As sea level rise accelerates, our shores will be increasingly vulnerable to erosion. Particular concern centers around the potential loss of San Francisco Bay’s much-valued tidal marshes, which provide natural flood protection to our shorelines, habitat for native wildlife, and many other ecosystem services. Addressing this concern, this study is the first systematic analysis of the rates of marsh retreat and expansion over time for San Pablo Bay, located in the northern part of San Francisco Bay.
• Over the past two decades, more of the marshes in San Pablo Bay have expanded (35% by length) than retreated (6%).
• Some areas have been expanding for over 150 years.
• Some marsh edges that appear to be retreating are in fact expanding rapidly at rates of up to 8 m/yr.
• Marsh edge change may be a useful indicator of resilience, identifying favorable sites for marsh persistence.
• These data can provide a foundation for understanding drivers of marsh edge expansion and retreat such as wind direction, wave energy, watershed sediment supply, and mudflat shape.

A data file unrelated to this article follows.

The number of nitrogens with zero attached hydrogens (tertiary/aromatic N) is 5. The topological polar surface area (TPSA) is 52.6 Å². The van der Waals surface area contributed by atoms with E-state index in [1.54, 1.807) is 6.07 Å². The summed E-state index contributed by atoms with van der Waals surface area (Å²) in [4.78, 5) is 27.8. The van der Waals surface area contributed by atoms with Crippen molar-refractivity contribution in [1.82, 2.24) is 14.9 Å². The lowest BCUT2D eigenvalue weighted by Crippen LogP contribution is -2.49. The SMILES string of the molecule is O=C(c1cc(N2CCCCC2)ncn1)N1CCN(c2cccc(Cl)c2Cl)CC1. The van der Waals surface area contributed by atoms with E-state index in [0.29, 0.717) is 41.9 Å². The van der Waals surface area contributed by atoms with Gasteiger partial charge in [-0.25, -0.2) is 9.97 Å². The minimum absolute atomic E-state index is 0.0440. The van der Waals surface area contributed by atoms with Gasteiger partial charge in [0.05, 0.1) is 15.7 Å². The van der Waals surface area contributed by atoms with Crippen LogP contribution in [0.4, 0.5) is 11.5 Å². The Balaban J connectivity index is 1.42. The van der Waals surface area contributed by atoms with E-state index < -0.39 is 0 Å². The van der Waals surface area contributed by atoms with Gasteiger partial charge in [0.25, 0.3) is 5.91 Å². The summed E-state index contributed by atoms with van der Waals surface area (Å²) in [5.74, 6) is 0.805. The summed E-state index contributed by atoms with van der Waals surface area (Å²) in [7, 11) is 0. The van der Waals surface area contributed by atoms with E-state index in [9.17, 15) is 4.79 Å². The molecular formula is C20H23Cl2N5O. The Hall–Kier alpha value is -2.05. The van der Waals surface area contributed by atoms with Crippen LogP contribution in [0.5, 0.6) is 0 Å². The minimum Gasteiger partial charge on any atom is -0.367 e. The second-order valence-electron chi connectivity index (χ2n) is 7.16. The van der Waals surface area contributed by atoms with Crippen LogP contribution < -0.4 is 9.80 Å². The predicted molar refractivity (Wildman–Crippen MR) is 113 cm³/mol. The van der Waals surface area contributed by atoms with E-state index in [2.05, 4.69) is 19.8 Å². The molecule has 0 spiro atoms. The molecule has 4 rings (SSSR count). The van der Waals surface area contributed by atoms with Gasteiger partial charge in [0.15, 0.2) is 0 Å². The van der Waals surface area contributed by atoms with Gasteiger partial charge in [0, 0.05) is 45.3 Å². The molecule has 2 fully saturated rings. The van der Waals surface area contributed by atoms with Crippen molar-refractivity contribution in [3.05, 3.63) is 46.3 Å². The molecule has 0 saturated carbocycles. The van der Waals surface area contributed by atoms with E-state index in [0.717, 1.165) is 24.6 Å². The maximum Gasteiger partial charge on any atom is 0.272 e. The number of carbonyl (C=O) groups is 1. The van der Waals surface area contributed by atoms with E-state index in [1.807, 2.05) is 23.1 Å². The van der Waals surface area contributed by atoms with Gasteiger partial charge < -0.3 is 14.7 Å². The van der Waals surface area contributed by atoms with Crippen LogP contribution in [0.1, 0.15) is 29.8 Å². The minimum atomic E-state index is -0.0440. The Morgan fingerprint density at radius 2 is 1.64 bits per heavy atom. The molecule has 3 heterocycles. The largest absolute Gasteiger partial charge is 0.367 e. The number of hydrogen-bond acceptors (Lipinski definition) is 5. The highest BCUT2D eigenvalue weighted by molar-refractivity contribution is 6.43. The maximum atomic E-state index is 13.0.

• This understanding of system dynamics will help inform management decisions about marsh restoration and protection.
• This study provides a baseline and method for tracking marsh edge response to current and future conditions, particularly anticipated changes in sea level, wave energy, and sediment supply.
Recommended next steps:
• This pilot study for San Pablo Bay marshes should be extended to other marshes in San Francisco Bay.
• These initial marsh expansion and retreat findings should be further analyzed and interpreted to improve our understanding of system drivers and identify management responses.
• A program for repeated assessment should be developed to identify and track changes in shoreline position, a leading indicator of the likelihood marsh survival.
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Using a systematic, empirical, and repeatable approach, we mapped the location of the shorelines in San Pablo Bay at three points in time: 1855, 1993, and 2010. We then measured rates of change over the long (1855-1993) and short-term (1993-2010) to identify zones of erosion, progradation, and areas that have remained stable.